Because seriously, our Congress is this ridiculious.
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Transparency my butt.
She saw the top of his blonde head first. His hair blew to one side of his face as he exited the school along with about twenty of his classmates. He thoughtlessly flipped his hair to one side as he continued to talk to his best friend walking alongside him.
She tensed. She hated this part. She knew he was old enough to navigate the parking lot without her, but her mother instinct kicked in – she wanted to take his hand and guide him safely back to her car.
Something was wrong. She sat up straighter and narrowed her eyes. He was limping.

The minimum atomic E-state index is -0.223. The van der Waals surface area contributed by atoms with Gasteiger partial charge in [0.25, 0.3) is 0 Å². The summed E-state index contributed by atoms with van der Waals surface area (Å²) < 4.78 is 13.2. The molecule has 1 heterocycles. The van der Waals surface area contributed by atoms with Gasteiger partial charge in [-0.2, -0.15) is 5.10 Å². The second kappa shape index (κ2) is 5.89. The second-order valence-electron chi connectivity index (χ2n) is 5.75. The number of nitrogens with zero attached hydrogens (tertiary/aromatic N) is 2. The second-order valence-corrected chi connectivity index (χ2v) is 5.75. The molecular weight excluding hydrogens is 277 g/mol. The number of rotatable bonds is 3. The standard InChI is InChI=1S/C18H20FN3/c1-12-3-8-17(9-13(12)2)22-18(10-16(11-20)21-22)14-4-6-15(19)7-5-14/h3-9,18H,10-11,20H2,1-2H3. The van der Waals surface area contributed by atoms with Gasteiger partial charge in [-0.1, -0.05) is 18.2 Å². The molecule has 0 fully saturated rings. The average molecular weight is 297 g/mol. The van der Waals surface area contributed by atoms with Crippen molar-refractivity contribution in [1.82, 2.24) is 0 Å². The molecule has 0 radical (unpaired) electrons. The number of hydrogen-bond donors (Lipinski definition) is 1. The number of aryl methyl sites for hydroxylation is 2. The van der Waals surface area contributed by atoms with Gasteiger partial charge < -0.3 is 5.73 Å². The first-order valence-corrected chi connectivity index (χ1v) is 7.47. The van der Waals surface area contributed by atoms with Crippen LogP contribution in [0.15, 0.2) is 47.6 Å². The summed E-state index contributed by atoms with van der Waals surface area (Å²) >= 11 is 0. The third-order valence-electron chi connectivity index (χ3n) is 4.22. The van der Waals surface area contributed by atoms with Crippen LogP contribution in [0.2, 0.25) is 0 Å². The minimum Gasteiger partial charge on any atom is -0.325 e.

Most of the other kids ignored him, but a few of the “tougher” ones watched him and snickered. One boy, slightly bigger than her son, actually pushed him, said something, then laughed. The other kids, not wanting to appear uncool, but clearly uncomfortable with the situation, began fading away in the background, leaving her son, his friend and the bully on center stage and clearly visible on the sidewalk.
She watched as her son mouthed something at the bully and then calmly walked across the cross walk.
“What’s wrong? Why are you limping?” she asked as soon as he opened the door.
“Too much marching,” he replied. “Don’t worry about it.”
“What’s that one kid’s problem?”
To her surprise, he laughed. “That kid? He’s a dork.”
“But,” she began; he held up a hand.
“I can handle it, mom.” He grinned at her.
She grinned back.
Fiction under 250 words.